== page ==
For more than 25 years, lay missioners from different countries who are working in Cambodia have gathered mostly monthly for friendship, socialization, and mutual support. Covid prevented meetings for two years but today the group met at the Maryknoll office to resume the monthly schedule.

Caritas from Korea (R) was a new member of the group joining us today. Here she chats with Julie.
Marie from Haiti (L), here talking to Kila at the break, was another new member.
Pilar from Spain (R) was the third newcomer to the group.
(L to R): Kylene, Marie, Pilar, and Cristina at the break.

Taiwan Trip-Thursday

Thursday and Friday were good days, with more presentations and reports and plans for the future. All in all it was a very good meeting, one of the best of my whole Maryknoll career.

Here are some final photos, of the building and grounds where we met at the Maryknoll house in Taichung.

The front of the Maryknoll center house.
Going around the side of the building to buildings in back.
The Maryknoll language school on the right and an office building on the left.
A glimpse of the Taichung neighborhood setting.


Taiwan Trip-Wednesday (Part 4)

After visiting the bishop’s office, we walked down the street to another building where a program for migrants was explained. The diocese has so many programs helping people! It is really wonderful!

One building housed a food pantry that operates on a large scale. Here one of the staff showed us a storeroom in the center.
The next stop was this center for people with disabilities. It has a coffee shop and also an area for selling bags, soap, handicrafts, and many other items made by the mostly young people with disabilities.
Bishop Martin (R) really went out of his way to welcome us and accompany us as we visited the different offices and programs in his diocese.
Our final stop for the day was a Chinese banquet at a hotel. It was delicious and also gave us a chance to talk more with some of the diocesan staff.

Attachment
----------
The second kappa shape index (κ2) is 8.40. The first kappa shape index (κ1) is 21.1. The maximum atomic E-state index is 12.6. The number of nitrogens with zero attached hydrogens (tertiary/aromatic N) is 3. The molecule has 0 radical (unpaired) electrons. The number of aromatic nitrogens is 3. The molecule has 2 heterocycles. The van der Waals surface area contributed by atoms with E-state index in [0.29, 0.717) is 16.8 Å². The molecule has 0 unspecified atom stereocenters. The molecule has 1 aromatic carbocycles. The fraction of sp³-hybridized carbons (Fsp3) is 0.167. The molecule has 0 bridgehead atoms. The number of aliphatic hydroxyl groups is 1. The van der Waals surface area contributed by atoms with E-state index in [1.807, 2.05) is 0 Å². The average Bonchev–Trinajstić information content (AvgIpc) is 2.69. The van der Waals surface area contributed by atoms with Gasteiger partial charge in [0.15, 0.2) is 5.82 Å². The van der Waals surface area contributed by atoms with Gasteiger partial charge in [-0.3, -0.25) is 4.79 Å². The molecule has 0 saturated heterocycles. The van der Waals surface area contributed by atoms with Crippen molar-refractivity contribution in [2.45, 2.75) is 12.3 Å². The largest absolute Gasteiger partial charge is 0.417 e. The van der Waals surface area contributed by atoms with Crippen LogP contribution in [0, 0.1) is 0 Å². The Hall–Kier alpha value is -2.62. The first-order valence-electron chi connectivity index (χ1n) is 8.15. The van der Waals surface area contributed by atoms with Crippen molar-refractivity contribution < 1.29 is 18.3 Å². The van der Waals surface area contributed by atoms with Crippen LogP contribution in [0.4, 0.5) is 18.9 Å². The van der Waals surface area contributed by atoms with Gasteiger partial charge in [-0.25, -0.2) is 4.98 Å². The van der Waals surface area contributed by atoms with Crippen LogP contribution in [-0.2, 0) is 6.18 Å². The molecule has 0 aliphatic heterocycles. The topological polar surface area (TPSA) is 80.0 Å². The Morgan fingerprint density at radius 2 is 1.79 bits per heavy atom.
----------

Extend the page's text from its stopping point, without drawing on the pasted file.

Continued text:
Taiwan Trip-Wednesday (Part 3)

The next stop was the bishop’s office.
The office staff had created a special banner just to welcome our group for our visit.
We toured the building and visited the circular chapel on the fourth floor.
A permanent exhibit on the ground floor presented the history of the early days of the Taichung Diocese and featured many Maryknollers.
Fr. John, one of the office staff, gave an interesting overview of the diocese.
Charlie and friend. This type of statue was featured in the Taichung Lantern Festival we visited Sunday night.

Taiwan Trip-Wednesday (Part 2)

The next stop on our afternoon tour was is the unofficial Filipino parish, a community center for refugee workers where they can gather.
Upstairs, in a large hall, 500 Filipino migrant workers gather for mass every Sunday.
The many decorations, statues, and pictures reflect the popular religious devotion of Filipino culture.
One wall has a display of angel statues, probably set up at Christmas time.
At the rear of the large hall, upstairs is an emergency shelter for women who are having employment or medical problems or legal issues.